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QC Max Hill appointed new terrorism laws watchdog

Max Hill QC has been named as the UK's new terror laws watchdog.

The barrister will take over from David Anderson QC as Independent Reviewer of Terrorism Legislation at the start of next month.

Mr Hill has been a QC for nine years and worked on a number of high-profile terrorism cases.

He successfully prosecuted the failed 21/7 bombers, and appeared in the inquest into the 7/7 attacks.

The Home Office said Mr Hill has "extensive experience" both defending and prosecuting complex cases involving terrorism, homicide, violent crime, high value fraud and corporate crime.

A profile on the website of his chambers said he is an "an effective multi-talented barrister who maintains a heavyweight crime practice".

Mr Hill said: "I am very pleased to have this opportunity, which comes at a time of heightened concern about the risk from terrorism which we all face in the UK.

"As a practising barrister with experience in both counter-terrorism and the rights of citizens facing allegations of serious crime, I look forward to working with participants at all levels and from all sides."

Announcing the appointment, Home Secretary Amber Rudd said: "With the threat from terrorism continuing to evolve and diversify, it is vital we have robust oversight to ensure our counter-terrorism laws are fair, necessary and proportionate.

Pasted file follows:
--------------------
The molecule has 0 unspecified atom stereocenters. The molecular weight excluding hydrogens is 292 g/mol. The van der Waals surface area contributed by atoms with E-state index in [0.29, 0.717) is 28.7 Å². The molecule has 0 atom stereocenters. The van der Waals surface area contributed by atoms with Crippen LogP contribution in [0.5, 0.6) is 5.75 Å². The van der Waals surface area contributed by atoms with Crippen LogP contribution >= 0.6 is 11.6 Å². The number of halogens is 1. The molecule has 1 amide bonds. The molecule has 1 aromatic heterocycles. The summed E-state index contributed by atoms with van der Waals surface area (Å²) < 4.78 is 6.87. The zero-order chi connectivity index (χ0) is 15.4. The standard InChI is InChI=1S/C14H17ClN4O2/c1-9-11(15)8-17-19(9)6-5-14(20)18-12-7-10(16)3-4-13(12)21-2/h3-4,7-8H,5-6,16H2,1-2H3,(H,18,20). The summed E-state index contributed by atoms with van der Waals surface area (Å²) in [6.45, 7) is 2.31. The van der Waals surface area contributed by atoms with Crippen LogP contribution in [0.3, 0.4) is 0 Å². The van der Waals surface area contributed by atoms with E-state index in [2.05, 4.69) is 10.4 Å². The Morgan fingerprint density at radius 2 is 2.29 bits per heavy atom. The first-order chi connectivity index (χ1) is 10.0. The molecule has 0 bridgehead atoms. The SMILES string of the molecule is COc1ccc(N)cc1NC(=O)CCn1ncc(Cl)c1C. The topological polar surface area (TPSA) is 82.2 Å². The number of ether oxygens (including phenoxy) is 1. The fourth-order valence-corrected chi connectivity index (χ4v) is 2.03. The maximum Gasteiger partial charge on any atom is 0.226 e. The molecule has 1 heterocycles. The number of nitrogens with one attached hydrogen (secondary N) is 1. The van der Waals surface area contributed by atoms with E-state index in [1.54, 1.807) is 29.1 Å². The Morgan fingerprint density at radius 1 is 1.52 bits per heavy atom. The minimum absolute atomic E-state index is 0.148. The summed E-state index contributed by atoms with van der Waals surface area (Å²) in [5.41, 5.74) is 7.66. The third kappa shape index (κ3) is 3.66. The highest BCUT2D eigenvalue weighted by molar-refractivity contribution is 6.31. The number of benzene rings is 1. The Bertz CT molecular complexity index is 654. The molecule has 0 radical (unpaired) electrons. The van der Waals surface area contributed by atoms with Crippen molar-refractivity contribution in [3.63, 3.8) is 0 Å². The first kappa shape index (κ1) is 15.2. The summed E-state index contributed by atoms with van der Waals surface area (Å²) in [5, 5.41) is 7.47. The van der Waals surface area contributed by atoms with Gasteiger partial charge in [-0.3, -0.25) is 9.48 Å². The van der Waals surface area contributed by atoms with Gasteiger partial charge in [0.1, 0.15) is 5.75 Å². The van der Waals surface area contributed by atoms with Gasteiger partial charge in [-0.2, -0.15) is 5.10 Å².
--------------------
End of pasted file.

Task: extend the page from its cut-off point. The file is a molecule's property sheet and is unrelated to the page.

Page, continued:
"Mr Hill brings a wealth of experience and legal expertise to help deliver this."

The independent reviewer scrutinises the operation of the UK's laws on terrorism and produces reports.

During his six years in the role, Mr Anderson has emerged as an influential figure in the counter-terrorism sphere.

His tenure has coincided with a number of major developments, including the emergence of Islamic State and unprecedented scrutiny of the activities of intelligence services.

In 2015 he published a landmark review of surveillance powers which paved the way for the Investigatory Powers Act.

Last month Mr Anderson told the Press Association the country faces a greater threat now than when he took the post.

He said a sense of being "over the worst" when he started in 2011 had been a "false dawn".

Following the announcement of Mr Hill's appointment, Mr Anderson offered his congratulations to his "very well-regarded" successor on Twitter.

Mr Hill will begin the part-time role on March 1.

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